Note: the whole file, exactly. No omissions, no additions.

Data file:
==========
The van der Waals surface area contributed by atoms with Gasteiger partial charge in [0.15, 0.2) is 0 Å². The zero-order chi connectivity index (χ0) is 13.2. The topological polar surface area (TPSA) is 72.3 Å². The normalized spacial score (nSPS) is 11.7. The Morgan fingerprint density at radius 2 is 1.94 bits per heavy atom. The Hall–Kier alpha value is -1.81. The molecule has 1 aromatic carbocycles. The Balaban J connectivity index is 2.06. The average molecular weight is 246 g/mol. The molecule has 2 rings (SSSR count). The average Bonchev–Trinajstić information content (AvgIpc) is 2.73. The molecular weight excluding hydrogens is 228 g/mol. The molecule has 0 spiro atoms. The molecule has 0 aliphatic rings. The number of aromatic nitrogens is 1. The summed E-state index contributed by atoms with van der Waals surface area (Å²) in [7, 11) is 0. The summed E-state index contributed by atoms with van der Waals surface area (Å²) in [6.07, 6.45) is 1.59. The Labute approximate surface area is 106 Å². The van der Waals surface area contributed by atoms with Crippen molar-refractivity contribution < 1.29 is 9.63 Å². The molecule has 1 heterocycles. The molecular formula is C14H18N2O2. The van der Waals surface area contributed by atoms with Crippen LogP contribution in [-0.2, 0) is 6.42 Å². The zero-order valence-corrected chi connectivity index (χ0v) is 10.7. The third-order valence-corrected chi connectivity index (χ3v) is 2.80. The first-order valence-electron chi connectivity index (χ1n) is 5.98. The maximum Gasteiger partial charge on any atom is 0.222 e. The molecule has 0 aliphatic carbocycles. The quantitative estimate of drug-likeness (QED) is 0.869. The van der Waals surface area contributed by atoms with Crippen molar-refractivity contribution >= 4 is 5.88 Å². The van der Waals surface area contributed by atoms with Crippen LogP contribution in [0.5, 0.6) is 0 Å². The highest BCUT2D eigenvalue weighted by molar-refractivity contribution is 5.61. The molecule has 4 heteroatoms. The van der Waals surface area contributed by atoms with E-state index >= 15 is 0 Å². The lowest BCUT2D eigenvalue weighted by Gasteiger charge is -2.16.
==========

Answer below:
The van der Waals surface area contributed by atoms with Gasteiger partial charge in [0.15, 0.2) is 0 Å². The zero-order chi connectivity index (χ0) is 13.2. The topological polar surface area (TPSA) is 72.3 Å². The normalized spacial score (nSPS) is 11.7. The Morgan fingerprint density at radius 2 is 1.94 bits per heavy atom. The Hall–Kier alpha value is -1.81. The molecule has 1 aromatic carbocycles. The Balaban J connectivity index is 2.06. The average molecular weight is 246 g/mol. The molecule has 2 rings (SSSR count). The average Bonchev–Trinajstić information content (AvgIpc) is 2.73. The molecular weight excluding hydrogens is 228 g/mol. The molecule has 0 spiro atoms. The molecule has 0 aliphatic rings. The number of aromatic nitrogens is 1. The summed E-state index contributed by atoms with van der Waals surface area (Å²) in [7, 11) is 0. The summed E-state index contributed by atoms with van der Waals surface area (Å²) in [6.07, 6.45) is 1.59. The Labute approximate surface area is 106 Å². The van der Waals surface area contributed by atoms with Crippen molar-refractivity contribution < 1.29 is 9.63 Å². The molecule has 1 heterocycles. The molecular formula is C14H18N2O2. The van der Waals surface area contributed by atoms with Crippen LogP contribution in [-0.2, 0) is 6.42 Å². The zero-order valence-corrected chi connectivity index (χ0v) is 10.7. The third-order valence-corrected chi connectivity index (χ3v) is 2.80. The first-order valence-electron chi connectivity index (χ1n) is 5.98. The maximum Gasteiger partial charge on any atom is 0.222 e. The molecule has 0 aliphatic carbocycles. The quantitative estimate of drug-likeness (QED) is 0.869. The van der Waals surface area contributed by atoms with Crippen molar-refractivity contribution >= 4 is 5.88 Å². The van der Waals surface area contributed by atoms with Crippen LogP contribution in [0.5, 0.6) is 0 Å². The highest BCUT2D eigenvalue weighted by molar-refractivity contribution is 5.61. The molecule has 4 heteroatoms. The van der Waals surface area contributed by atoms with E-state index >= 15 is 0 Å². The lowest BCUT2D eigenvalue weighted by Gasteiger charge is -2.16.